In other words: a few rooms after the Magic Missile Flop, I find myself with another Light Rune, an Earth Rune, and a Two-Rune Combiner. Finally, time for some of that spell-crafting action!

I won’t lie: I’m anxious as a high school kid the day of the big test.

The result? Oh, only a wicked-cool Light Snare spell.


The Light Snare spell deals high single target damage, and incurs a significant slow effect. It has a high cooldown, but it packs a wallop. In other words, it’s a good complement to my fast-acting Kinetic Bolt spell, and I’m glad I have it.

More rooms, more enemies, more runes. I actually quickly find another Earth rune. Rather than save that for combining, though, I decide to feed it to the Light Snare spell. Every spell can be upgraded with the rune type or types that go into the spell, for spell-specific bonuses. In Light Snare’s case — and if you’ll cast your gaze to the previous screenshot — a Light rune would reduce its cooldown, while an Earth rune would increase the duration of its slow effect.

Anyway, what was this about more enemies?

Here’s a bunch of rats, and some guy. They’ll do.

I kill some enemies. I kill some more enemies. I find a Challenge Room, which offer high rewards for completing certain optional challenges. The challenge in this room is ‘kill all enemies’, so I do so! This causes me to level up. And as dismissive as I was of the perks earlier, I’m not about to turn down a free power boost.

Sure, magic gives you zappy skin. I can actually accept that one without reservation.

Hey, do you know what happens if you stitch two Shock runes together?

Awesomeness happens.

Finally, after clearing another enemy room — one of many, it didn’t seem interesting at the start — the stairs down suddenly pop up. Touching these stairs down takes me to the next level, obviously, and provides me with a neat bonus. Crucially, going down a level is also the only place I can save my game, making these level transitions an excellent time to grab a much-needed breather.

Psych! I totally immediately continue. I move on to Floor 2, which is… more of the same dirt rooms, actually. More of the same rooms, more of the same enemies, more of the same boxes, more of the same everything.

There are *some* new things.

I fight some more monsters. I find some more runes and combines. I craft some more spells. I level up some more. I go down to floor 3. I fight a giant boss water droplet called Droploid, which seems to be the legitimate tri-state area boss here. Wait, how did that happen? I just walked through this random-looking door! … That… has streamers of red fog coming out from under it. Yeah, in retrospect, I totally understand what just happened.

Funny how hindsight works like that.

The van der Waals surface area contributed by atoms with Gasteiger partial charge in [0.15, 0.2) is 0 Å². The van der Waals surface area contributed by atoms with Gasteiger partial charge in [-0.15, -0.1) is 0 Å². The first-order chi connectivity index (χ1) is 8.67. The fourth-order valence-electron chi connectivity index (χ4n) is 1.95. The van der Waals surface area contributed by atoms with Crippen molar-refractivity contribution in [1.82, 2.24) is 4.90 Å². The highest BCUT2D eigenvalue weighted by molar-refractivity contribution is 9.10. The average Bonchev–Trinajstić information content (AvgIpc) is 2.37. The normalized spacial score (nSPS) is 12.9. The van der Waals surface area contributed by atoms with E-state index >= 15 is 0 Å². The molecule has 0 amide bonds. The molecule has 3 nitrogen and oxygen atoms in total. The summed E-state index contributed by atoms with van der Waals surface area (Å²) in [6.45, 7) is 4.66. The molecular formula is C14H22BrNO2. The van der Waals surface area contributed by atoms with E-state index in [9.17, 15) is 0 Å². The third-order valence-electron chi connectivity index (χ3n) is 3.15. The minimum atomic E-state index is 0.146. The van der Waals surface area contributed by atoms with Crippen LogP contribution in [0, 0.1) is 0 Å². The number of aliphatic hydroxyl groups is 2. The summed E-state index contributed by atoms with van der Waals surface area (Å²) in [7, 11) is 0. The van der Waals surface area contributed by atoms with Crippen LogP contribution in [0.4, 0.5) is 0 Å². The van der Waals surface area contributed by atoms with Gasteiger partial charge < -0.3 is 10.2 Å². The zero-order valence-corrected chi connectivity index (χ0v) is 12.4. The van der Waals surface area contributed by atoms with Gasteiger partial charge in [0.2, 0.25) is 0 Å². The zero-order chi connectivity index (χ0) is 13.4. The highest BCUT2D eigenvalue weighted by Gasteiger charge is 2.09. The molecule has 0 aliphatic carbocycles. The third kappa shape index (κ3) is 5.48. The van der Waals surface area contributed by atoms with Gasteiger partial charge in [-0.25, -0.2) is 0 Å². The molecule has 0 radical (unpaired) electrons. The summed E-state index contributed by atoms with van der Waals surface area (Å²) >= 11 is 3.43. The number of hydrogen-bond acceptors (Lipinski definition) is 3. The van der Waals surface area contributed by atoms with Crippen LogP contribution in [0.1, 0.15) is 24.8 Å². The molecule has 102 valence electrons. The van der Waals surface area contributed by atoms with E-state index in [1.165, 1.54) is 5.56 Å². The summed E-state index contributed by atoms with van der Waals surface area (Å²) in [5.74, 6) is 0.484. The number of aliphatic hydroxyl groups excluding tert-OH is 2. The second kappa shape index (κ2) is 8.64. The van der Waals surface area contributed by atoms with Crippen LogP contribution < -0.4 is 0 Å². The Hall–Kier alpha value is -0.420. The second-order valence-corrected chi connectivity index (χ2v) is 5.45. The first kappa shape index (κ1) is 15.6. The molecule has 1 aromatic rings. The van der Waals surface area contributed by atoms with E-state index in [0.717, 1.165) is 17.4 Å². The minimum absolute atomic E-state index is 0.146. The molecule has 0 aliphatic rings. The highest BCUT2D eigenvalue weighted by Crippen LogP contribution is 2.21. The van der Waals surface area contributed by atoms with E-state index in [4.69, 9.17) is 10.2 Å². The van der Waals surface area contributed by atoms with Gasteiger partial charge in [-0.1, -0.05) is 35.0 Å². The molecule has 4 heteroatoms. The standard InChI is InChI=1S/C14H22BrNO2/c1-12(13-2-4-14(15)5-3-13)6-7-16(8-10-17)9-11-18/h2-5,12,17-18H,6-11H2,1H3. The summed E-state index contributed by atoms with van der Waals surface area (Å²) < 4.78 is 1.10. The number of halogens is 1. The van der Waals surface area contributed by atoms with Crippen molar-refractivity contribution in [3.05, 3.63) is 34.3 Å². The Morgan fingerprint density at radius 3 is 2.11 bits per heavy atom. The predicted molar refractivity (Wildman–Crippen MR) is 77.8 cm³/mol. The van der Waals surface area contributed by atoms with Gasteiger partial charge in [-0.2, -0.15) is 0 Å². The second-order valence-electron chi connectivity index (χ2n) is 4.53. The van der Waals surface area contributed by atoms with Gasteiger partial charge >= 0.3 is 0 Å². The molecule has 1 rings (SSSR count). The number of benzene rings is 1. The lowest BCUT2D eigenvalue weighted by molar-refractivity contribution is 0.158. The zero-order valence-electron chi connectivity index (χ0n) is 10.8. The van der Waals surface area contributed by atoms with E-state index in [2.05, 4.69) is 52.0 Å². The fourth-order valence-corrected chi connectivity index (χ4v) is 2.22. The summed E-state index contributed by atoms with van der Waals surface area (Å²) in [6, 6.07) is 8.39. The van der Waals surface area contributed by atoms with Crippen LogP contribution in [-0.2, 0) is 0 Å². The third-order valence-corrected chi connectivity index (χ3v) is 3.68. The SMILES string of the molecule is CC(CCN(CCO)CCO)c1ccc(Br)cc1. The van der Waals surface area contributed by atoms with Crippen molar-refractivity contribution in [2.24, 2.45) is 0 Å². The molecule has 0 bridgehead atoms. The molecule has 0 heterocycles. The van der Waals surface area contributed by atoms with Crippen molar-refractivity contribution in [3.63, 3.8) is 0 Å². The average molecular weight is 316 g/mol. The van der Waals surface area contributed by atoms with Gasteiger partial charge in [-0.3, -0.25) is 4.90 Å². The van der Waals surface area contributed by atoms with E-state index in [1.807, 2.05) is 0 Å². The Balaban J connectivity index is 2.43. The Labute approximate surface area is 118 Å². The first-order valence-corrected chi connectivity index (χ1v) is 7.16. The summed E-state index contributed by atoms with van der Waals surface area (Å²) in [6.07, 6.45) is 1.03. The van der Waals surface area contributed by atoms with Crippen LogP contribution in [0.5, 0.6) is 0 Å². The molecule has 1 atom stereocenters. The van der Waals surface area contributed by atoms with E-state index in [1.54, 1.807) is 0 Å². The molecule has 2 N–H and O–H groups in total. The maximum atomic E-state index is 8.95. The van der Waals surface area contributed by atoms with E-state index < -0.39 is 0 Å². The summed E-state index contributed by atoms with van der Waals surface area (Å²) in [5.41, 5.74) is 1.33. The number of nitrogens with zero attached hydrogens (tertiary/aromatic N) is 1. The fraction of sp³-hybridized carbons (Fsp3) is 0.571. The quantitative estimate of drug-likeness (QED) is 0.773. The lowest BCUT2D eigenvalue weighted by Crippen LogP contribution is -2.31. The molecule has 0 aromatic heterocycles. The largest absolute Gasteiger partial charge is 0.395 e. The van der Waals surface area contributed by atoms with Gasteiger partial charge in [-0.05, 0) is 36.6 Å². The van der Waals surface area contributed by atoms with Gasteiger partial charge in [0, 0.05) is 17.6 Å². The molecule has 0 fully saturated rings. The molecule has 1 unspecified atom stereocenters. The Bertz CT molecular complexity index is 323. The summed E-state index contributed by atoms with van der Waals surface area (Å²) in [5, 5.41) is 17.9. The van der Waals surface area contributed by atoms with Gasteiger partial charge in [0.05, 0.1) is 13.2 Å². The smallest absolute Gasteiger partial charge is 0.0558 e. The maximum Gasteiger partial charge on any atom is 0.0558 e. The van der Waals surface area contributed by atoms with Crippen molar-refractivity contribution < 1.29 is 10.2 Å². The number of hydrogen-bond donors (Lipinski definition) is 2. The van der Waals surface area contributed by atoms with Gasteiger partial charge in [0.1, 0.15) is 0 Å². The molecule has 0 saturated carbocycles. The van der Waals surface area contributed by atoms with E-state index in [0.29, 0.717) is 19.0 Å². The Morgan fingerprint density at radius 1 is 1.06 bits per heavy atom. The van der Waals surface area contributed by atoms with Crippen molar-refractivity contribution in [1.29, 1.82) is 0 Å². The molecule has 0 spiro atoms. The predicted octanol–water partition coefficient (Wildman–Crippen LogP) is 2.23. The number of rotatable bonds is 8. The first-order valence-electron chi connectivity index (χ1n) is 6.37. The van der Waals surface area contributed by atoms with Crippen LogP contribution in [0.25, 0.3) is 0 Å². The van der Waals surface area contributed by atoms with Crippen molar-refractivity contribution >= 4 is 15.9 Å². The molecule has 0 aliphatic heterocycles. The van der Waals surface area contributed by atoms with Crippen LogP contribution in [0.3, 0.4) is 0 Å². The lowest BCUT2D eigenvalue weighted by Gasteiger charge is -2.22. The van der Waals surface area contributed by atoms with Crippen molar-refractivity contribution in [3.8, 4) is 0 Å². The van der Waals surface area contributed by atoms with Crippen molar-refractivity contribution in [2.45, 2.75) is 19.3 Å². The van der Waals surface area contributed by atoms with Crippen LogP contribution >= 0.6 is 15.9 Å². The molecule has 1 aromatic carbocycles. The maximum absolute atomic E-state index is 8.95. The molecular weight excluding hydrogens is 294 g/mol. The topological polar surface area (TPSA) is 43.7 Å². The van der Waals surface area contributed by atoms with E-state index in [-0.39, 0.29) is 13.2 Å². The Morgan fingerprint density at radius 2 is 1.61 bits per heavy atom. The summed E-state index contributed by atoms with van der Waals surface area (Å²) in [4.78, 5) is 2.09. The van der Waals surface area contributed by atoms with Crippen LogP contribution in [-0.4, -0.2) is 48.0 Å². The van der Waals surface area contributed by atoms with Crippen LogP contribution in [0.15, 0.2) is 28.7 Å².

I kick the Droploid’s ass, of course. It’s a giant drop of water, honestly, what was its game plan? Killing it rewards me with a new active spell slot, as well as with a Three-Rune Combiner. Sweet! I use the Combiner to fuse Speed, Earth and Fire together into an awful spell that sucks.

“Cast this spell, and you’ll get faster! Also, so will your enemies!”

Soon afterwards, on the icy plains of Floor 4, I die. Coincidence? I think not.

“My hot feet made the ice all slippery!”

It sucks that I’m dead, of course. I had so much left I wanted to do in this life! Fight more monsters, and get more runes, and craft more spells… but on the upside, at least I go to the afterlife knowing that I’m a better spell-slinger than some Runers I could name.

I mean, it doesn’t really mean anything. I’m just better.

Plus, you know, being dead gives me the advantage of being able to try out different race-class builds. I’d been eyeing that Dryad race, the giant regenerating plants, from the start.

Being Star-Lord was pretty interesting. I wonder what it would be like to be Groot?

Onto page 2. >>


  1. After playing the demo, I don’t think I’ll be buying Runers. Like yourself, I really like the idea of the spellcrafting mechanics, but I found that each spell (at least, the direct damage spells) didn’t really feel different to play. They were either fast firing and fast travelling (ie 90% of the spells I tried) or slow and unwieldy, but therefore not worth using considering the twin-stick shooter nature of the gameplay. This may change with different combinations, but as noted above those combiners are hard to find. On top of this, kinaesthetically the game feels… a bit flat? The player character doesn’t feel particularly solid and the spells lack punch. I want to feel a visceral thump when I throw a fireball, and it’s just not present here. Overall this seems to be a game with great ideas locked behind grinding, and not quite satisfying enough gameplay.

    1. Yeah, that sums up my thoughts pretty well as well. I agree about the kinaesthetics part; I didn’t mention it during writing because it didn’t influence my experience as much as everything else I wrote about, but it’s definitely a factor that could be boosted a notch or two.